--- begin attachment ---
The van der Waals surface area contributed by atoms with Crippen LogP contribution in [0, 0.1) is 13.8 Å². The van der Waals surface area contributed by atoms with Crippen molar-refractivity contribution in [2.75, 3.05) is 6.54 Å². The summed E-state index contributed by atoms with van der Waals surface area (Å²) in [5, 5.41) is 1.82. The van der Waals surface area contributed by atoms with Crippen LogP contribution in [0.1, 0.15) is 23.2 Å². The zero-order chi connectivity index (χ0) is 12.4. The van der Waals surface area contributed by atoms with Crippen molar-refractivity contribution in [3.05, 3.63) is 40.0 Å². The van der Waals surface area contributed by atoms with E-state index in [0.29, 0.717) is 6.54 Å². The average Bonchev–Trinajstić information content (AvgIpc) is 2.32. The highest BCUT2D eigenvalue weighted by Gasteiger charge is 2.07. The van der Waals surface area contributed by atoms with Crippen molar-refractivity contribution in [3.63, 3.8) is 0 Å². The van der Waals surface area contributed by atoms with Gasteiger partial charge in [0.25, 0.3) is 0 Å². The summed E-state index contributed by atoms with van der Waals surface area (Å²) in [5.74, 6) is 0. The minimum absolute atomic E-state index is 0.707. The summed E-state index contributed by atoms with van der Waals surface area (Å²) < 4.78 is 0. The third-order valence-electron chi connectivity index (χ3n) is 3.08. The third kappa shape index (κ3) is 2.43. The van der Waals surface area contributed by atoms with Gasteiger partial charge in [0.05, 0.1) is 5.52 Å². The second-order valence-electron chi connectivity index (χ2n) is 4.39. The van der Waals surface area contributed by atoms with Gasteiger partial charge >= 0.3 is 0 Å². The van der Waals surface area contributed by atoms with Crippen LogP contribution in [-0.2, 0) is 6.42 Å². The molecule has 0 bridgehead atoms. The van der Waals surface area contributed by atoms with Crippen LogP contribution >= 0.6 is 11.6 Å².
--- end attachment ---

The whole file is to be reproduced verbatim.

The van der Waals surface area contributed by atoms with Crippen LogP contribution in [0, 0.1) is 13.8 Å². The van der Waals surface area contributed by atoms with Crippen molar-refractivity contribution in [2.75, 3.05) is 6.54 Å². The summed E-state index contributed by atoms with van der Waals surface area (Å²) in [5, 5.41) is 1.82. The van der Waals surface area contributed by atoms with Crippen LogP contribution in [0.1, 0.15) is 23.2 Å². The zero-order chi connectivity index (χ0) is 12.4. The van der Waals surface area contributed by atoms with Crippen molar-refractivity contribution in [3.05, 3.63) is 40.0 Å². The van der Waals surface area contributed by atoms with E-state index in [0.29, 0.717) is 6.54 Å². The average Bonchev–Trinajstić information content (AvgIpc) is 2.32. The highest BCUT2D eigenvalue weighted by Gasteiger charge is 2.07. The van der Waals surface area contributed by atoms with Crippen molar-refractivity contribution in [3.63, 3.8) is 0 Å². The van der Waals surface area contributed by atoms with Gasteiger partial charge in [0.25, 0.3) is 0 Å². The summed E-state index contributed by atoms with van der Waals surface area (Å²) in [5.74, 6) is 0. The minimum absolute atomic E-state index is 0.707. The summed E-state index contributed by atoms with van der Waals surface area (Å²) < 4.78 is 0. The third-order valence-electron chi connectivity index (χ3n) is 3.08. The third kappa shape index (κ3) is 2.43. The van der Waals surface area contributed by atoms with Gasteiger partial charge in [0.05, 0.1) is 5.52 Å². The second-order valence-electron chi connectivity index (χ2n) is 4.39. The van der Waals surface area contributed by atoms with Gasteiger partial charge >= 0.3 is 0 Å². The van der Waals surface area contributed by atoms with Crippen LogP contribution in [-0.2, 0) is 6.42 Å². The molecule has 0 bridgehead atoms. The van der Waals surface area contributed by atoms with Crippen LogP contribution >= 0.6 is 11.6 Å².